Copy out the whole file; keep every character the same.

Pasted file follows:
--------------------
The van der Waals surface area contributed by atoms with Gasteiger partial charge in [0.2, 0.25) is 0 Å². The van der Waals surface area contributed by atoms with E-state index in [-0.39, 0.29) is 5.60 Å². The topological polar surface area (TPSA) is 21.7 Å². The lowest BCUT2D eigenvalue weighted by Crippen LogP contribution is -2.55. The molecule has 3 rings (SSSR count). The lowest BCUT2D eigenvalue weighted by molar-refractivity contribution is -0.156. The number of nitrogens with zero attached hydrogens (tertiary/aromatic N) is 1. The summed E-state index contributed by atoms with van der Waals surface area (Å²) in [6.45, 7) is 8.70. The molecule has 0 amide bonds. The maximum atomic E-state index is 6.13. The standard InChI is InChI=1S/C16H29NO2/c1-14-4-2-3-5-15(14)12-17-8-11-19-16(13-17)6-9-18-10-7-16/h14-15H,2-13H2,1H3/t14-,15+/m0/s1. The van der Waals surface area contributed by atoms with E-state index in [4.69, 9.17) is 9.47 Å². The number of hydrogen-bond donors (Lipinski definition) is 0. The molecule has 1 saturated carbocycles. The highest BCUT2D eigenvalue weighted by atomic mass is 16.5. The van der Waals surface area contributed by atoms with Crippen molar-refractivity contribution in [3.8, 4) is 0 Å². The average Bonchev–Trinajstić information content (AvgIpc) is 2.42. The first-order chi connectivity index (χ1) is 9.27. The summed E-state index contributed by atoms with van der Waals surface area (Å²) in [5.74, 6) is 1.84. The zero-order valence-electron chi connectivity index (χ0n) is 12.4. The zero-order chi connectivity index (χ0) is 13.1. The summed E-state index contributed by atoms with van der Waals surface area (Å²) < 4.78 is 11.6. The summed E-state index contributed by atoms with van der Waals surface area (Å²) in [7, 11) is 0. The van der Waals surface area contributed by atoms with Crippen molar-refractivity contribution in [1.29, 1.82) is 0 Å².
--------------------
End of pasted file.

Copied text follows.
The van der Waals surface area contributed by atoms with Gasteiger partial charge in [0.2, 0.25) is 0 Å². The van der Waals surface area contributed by atoms with E-state index in [-0.39, 0.29) is 5.60 Å². The topological polar surface area (TPSA) is 21.7 Å². The lowest BCUT2D eigenvalue weighted by Crippen LogP contribution is -2.55. The molecule has 3 rings (SSSR count). The lowest BCUT2D eigenvalue weighted by molar-refractivity contribution is -0.156. The number of nitrogens with zero attached hydrogens (tertiary/aromatic N) is 1. The summed E-state index contributed by atoms with van der Waals surface area (Å²) in [6.45, 7) is 8.70. The molecule has 0 amide bonds. The maximum atomic E-state index is 6.13. The standard InChI is InChI=1S/C16H29NO2/c1-14-4-2-3-5-15(14)12-17-8-11-19-16(13-17)6-9-18-10-7-16/h14-15H,2-13H2,1H3/t14-,15+/m0/s1. The van der Waals surface area contributed by atoms with E-state index in [4.69, 9.17) is 9.47 Å². The number of hydrogen-bond donors (Lipinski definition) is 0. The molecule has 1 saturated carbocycles. The highest BCUT2D eigenvalue weighted by atomic mass is 16.5. The van der Waals surface area contributed by atoms with Crippen molar-refractivity contribution in [3.8, 4) is 0 Å². The average Bonchev–Trinajstić information content (AvgIpc) is 2.42. The first-order chi connectivity index (χ1) is 9.27. The summed E-state index contributed by atoms with van der Waals surface area (Å²) in [5.74, 6) is 1.84. The zero-order valence-electron chi connectivity index (χ0n) is 12.4. The zero-order chi connectivity index (χ0) is 13.1. The summed E-state index contributed by atoms with van der Waals surface area (Å²) < 4.78 is 11.6. The summed E-state index contributed by atoms with van der Waals surface area (Å²) in [7, 11) is 0. The van der Waals surface area contributed by atoms with Crippen molar-refractivity contribution in [1.29, 1.82) is 0 Å².